Byron Region Premiere of Brand New Feature Film
Wednesday 6th July, 2011
Door: 6pm / Film: 6.30pm
Byron Community Centre
Tix: $10 full / $8 conc (only @ door)
* Arakwal Welcome To Country
* Intro & Q&A after film w/ Shai Pittman (leading actress)
Refreshments after screening
(event supported by ICC & BSC)
HERE I AM
Wri/Dir: Beck Cole
Prod: Kath Shelper
DoP: Warwick Thornton
Starring: Prof Macia Langton, AM / Shai Pittman
View Trailer at: www.hereiamfilm.com
Synopsis: Karen is a beautiful young woman with a dark past, but she’s got potential and she knows it. Fresh out of prison, she fnds herself on the streets with a burning desire to turn her life around but no one to call for help. Eventually she fnds a haven at a shelter for women like herself. With the support of her new community of friends, Karen begins the journey of reconnecting with her estranged mother and her young daughter, and she is soon propelled to face the most diffcult truths of her life. But she’s determined to never give up. Set and shot in and around Port Adelaide, Here I Am is a moving and hopeful story about the strength and resilience of women.
“HERE I AM” Premiered earlier this year to a standing ovation at the Adelaide Film Festival
Rolling Stone (Ed Gibbs)
Four Stars ****
[Shai] Pittman boasts an undeniable screen presence, with her co-stars uniformly excellent … Some of the scenes in the women’s house are great fun, plus there’s an imaginative, edgy soundtrack … Smart, subtle and engaging.
Shai Pittman (Leading Actress – ‘Karen’) will be Introducing the film, w/ Q&A after screening:
Shai started her acting career at the age of seven as a featured extra on a run-away bus in an episode of Police Rescue. She’s still got an on-set photo of her with Gary Sweet. In between she has featured as Cathy Freeman’s body double in an Earth Hour commercial, posed as an athlete on the billboards and postage stamps celebrating the Athens Olympics and played a supporting role in an episode of All Saints. Her most significant work is playing opposite Chris Haywood in an AFTRS short film, the celebrated two-hander Fuse in 2005. Shai, a Blacktown girl, is a water baby and loves diving for abalone with her Yuin family and friends on the South Coast of NSW.
Beck Cole – writer & director:
Hope and Forgiveness
For the past five years a character named Karen has lived in my head – she is in her mid” twenties, is a daughter and a mother and has just been released from prison. Yet the film is not about prison and I’ve never wanted it to be. It is a film about a young woman who has made mistakes and is in a very fragile place – on the outside, unwanted, alone and trying in her own way to make the right choices.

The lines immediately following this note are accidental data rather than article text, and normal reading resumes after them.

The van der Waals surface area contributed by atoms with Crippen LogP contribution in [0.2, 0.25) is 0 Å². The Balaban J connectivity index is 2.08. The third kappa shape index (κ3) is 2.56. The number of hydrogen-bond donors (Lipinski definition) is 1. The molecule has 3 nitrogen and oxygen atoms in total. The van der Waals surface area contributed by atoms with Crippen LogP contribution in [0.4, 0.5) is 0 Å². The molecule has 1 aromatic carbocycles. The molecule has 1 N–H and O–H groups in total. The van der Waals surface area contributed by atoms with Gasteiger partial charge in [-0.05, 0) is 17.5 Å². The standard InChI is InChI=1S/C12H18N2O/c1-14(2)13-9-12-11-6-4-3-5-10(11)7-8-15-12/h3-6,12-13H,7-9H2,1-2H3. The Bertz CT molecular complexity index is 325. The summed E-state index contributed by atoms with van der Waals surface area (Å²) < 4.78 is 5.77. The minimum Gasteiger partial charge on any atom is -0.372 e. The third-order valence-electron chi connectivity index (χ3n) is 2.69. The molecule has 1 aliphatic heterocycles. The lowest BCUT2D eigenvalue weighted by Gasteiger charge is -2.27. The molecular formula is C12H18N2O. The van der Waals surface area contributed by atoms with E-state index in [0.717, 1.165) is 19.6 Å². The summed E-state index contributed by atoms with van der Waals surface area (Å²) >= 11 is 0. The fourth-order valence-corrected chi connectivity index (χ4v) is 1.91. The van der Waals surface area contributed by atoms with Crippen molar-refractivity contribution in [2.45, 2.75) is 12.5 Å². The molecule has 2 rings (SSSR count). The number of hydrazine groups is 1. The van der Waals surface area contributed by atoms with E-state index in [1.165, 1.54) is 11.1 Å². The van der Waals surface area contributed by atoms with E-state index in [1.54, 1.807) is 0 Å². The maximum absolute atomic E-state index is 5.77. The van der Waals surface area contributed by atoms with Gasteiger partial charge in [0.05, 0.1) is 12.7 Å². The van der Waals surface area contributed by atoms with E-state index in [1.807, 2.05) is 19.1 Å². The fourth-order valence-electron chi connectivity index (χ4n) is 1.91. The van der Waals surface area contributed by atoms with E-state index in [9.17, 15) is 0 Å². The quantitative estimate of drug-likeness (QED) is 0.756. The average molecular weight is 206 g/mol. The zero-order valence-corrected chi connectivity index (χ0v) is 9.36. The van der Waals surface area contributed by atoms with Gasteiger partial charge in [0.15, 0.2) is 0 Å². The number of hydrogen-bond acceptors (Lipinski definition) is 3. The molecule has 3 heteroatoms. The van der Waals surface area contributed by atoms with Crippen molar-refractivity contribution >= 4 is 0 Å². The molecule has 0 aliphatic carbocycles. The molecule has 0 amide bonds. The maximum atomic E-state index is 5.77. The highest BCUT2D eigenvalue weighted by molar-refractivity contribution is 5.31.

Here I Am has been a long journey for me but the reason for wanting to tell this story has always been the same – I strongly wanted to make a film about a family of women on the brink of no return. A family that had suffered loss, grief, anger and resentment but was glued together by love – and in this story love is a child.
I started writing the script soon after I’d had my first daughter. So I was drawn to making a film about mothers and their children. And I also thought that I wanted to deal with some of the difficulties that women have and experience throughout life – particularly women that live an underprivileged sort of life. And I wanted to create a story with a character that showed the difficult side of life but also a journey toward hope and the possibilities of a brighter future.
There are also many reasons why I needed to tell this story: politically I am concerned about the disproportionate number of Aboriginal people incarcerated in our country; personally I continue to consider my own life as an Aboriginal woman and my role as a mother; and creatively I am driven to create interesting roles and characters for Aboriginal women to play in a story that speaks beyond the realms of race and hopefully resonates with us all as people capable and worthy of love and forgiveness.
Kath Shelper – producer:
Humour, Friendship and the Third Wheel
Beck and I have been working together on this film during the past five years – intensively in production for the last year and intermittently developing the script prior to that. Whilst the various permutations of the story have changed over the years, there has always been the central character of Karen as the strong protagonist. Beck’s previous two short dramas (Flat and Plains Empty) have also featured strong female characters in isolation. Without dipping into amateur psychology, it’s not hard to see her fascination with the place of women in the world and I’m sure this is a theme she will continue to pursue.
We share a great friendship as well as a working relationship, both of which have developed over the past seven or so years we have been a team – along with our third wheel Warwick
Thornton (cinematographer, husband, collaborator, drinking partner). Together we have a terrible sense of humour, which often gets us into trouble. Laughing has got us through many trying times and I hope that audiences can appreciate the humour and joy in the film.
To my knowledge, this is the first feature film that has concentrated on urban Aboriginal women in a contemporary setting. Most films that have come before have been about blokes, set in the past or set in the regions. Here I Am is a rare insight into a world of women most people know little about, but which has a universality about it by the fact that they are all just getting on with their lives in the best way that they know how, hoping for a better future. And in some cases getting it.